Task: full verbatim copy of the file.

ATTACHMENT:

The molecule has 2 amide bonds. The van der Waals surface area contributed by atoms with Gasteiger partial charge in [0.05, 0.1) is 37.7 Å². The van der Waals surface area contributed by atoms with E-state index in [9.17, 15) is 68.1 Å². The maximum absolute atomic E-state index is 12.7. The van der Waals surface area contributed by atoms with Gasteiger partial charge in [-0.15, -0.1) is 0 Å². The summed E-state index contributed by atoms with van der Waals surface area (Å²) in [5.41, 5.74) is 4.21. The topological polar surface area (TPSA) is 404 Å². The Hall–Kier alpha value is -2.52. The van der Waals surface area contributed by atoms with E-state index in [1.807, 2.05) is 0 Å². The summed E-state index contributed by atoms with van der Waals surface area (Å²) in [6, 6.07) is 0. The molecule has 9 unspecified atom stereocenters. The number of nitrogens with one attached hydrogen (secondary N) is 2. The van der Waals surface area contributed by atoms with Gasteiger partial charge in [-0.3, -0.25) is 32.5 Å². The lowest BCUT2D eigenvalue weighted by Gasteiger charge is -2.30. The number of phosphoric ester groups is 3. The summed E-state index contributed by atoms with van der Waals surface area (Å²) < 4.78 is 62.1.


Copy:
The molecule has 2 amide bonds. The van der Waals surface area contributed by atoms with Gasteiger partial charge in [0.05, 0.1) is 37.7 Å². The van der Waals surface area contributed by atoms with E-state index in [9.17, 15) is 68.1 Å². The maximum absolute atomic E-state index is 12.7. The van der Waals surface area contributed by atoms with Gasteiger partial charge in [-0.15, -0.1) is 0 Å². The summed E-state index contributed by atoms with van der Waals surface area (Å²) in [5.41, 5.74) is 4.21. The topological polar surface area (TPSA) is 404 Å². The Hall–Kier alpha value is -2.52. The van der Waals surface area contributed by atoms with E-state index in [1.807, 2.05) is 0 Å². The summed E-state index contributed by atoms with van der Waals surface area (Å²) in [6, 6.07) is 0. The molecule has 9 unspecified atom stereocenters. The number of nitrogens with one attached hydrogen (secondary N) is 2. The van der Waals surface area contributed by atoms with Gasteiger partial charge in [-0.3, -0.25) is 32.5 Å². The lowest BCUT2D eigenvalue weighted by Gasteiger charge is -2.30. The number of phosphoric ester groups is 3. The summed E-state index contributed by atoms with van der Waals surface area (Å²) < 4.78 is 62.1.